To establish itself within a community, a company must assess its neighborhood's needs and file those down to efforts that merge business practices with the community. A farm may wish to donate to the local food pantry, while an office-supply store may give school supplies to local children. Smart collaboration is more important than a misguided laundry list of things a neighborhood needs.

Bennu, a green product development and marketing company focused on recycling, organizes an annual “Greenpacks for Great Kids” online backpack drive. The company donates $5,000 worth of eco-friendly backpacks to children living in low-income, New York City communities. 

Vermont-based Bove's Cafe and pasta sauce company partnered with Hannaford Supermarket to donate 1,000 boxes of pasta and more than 1,000 jars of pasta sauce to the Chittenden County Emergency Food Shelf. Bove's took what it knows how to do - feed people - and used that skill to help the community. 

Bob's Red Mill Natural Foods founders Bob and Charlee Moore in 2011 donated $5 million to Oregon State University in order to establish a research center focused on the nutritional value of whole-grain foods. Another $1.35 million was donated by the couple to the National College of Natural Medicine as help in the fight against childhood obesity.

Maple Leaf Adventures, a boutique expedition company based out of Victoria, British Columbia, annually donates one percent or more of sales to coastal conservation work and science. These funds have supported the prevention of illegal trophy hunting of grizzly bears, research on seabirds and white spirit bears and helped to protect wild Pacific salmon. Each of these causes is near and dear to the hearts of the company's owners; Maple Leaf Adventures relies on this coastal environment for ecotourism.

Communities demonstrate needs through certain indicators. How do people handle their garbage or treat their front lawns? Is the local school struggling? Is natural landscape incorporated into the scenery or banished from it? Are children playing? Are public spaces tidy? Are there any public spaces at all? It's easy enough to explore an area by researching basic information about the local economy, housing, environmental degradation or bounty, topography, transportation, public health and basic demographics. But so much can be learn by actually entering the environment: hike, kayak, walk the trails and explore the old railroad tracks.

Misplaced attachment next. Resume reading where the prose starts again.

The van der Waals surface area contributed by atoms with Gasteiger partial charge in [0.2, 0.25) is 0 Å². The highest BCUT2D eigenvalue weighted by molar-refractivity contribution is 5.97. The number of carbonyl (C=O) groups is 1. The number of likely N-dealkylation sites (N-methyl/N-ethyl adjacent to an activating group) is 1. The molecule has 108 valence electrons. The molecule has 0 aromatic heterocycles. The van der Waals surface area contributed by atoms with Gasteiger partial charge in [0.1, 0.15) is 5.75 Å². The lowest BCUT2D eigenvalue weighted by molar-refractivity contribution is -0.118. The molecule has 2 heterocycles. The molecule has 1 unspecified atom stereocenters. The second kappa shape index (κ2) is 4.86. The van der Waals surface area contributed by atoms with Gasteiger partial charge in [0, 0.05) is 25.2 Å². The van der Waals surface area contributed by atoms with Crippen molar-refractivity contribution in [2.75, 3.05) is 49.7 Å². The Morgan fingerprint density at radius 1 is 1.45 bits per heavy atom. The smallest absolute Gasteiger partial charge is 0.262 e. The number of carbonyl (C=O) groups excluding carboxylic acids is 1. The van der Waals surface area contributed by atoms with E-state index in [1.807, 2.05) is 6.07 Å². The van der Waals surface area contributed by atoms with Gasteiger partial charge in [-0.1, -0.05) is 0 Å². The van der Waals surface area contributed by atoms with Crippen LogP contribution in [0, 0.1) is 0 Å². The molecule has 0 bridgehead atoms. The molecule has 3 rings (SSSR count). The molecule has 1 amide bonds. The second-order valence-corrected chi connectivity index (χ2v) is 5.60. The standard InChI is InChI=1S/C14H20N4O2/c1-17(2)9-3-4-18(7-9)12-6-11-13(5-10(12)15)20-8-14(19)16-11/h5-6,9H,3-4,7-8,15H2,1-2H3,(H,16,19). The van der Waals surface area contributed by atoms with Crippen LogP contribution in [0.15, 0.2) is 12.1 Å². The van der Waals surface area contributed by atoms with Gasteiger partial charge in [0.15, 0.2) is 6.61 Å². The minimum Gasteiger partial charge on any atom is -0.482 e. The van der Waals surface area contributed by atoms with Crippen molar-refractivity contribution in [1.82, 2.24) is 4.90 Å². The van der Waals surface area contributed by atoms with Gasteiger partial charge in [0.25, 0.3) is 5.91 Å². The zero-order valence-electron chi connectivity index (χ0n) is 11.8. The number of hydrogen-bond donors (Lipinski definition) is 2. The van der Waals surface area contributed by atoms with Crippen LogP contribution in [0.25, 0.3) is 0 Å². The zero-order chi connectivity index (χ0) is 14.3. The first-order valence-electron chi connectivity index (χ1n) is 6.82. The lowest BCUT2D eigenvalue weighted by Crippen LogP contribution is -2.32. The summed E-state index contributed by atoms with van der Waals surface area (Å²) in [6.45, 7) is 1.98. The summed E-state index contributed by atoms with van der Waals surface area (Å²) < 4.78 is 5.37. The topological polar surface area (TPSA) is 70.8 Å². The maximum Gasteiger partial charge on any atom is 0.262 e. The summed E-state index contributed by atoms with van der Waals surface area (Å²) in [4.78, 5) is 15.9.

This is the beginning. But we have to look even closer, at the canvas behind the neighborhood.

The land that's supporting businesses and homes is the backdrop to all we do within it. When creating a business model, we are wise to consider the land what it can realistically support. We must consider the people who depend on that land whether they realize it or not. This is not some fall-by-the-wayside topic; it's everything. How can my business support the local land base? How can my company help to clean up the local ecosystem or establish conservation efforts? How can my office produce zero waste? How can I use renewable resources to power, heat and cool the buildings I use? How does my presence in this location enhance the natural landscape that makes it possible for me to live and work here?

Companies should not continue to produce things that hurt either the environment or community. Enough technology and information is accessible now for us not to need things like genetically selective weed killers or toxic toilet bowl cleaners. There is no longer any excuse to use polystyrene foam containers, paper towels or paper napkins. The boom in small farms and the technology we have to communicate with each other leave little excuse for our restaurants not to incorporate local ingredients. Our office kitchenettes don't need throwaway cups or plastic stir straws. There's no reason to buy these products, offer them up for employee use, and there's no reason to sell them. It's unconscionable to not compost food scraps when we know how beneficial they can be. We can start companies that don't create products that harm the land base. We can appeal to the companies we work for to green their practices.

As consumers, we have power. We increase or decrease demand by buying or not buying. This is the only language many companies know. If we all stopped buying paper towels or factory-farmed meat, what business owner in her right mind would continue to try to sell them?

People utilized social media in 2010 to create a massive campaign against Nestlé for its use of Indonesian palm oil in its products. Initially launched by Greenpeace, the Facebook-driven campaign provided information on how demand for palm oil in Indonesia spurred growers there to illegally cut down endangered rainforests in order to make more growing space for palm. A petition was passed around, but consumers got in on the game directly by writing their own letters to Nestlé and posting on the company’s own social media sites about the issue. Consumer action went viral throughout the Internet, and Nestlé responded with a pledge to source 100% of its palm oil from certified-sustainable sources by 2015. It met that pledge a full two years early, in 2013.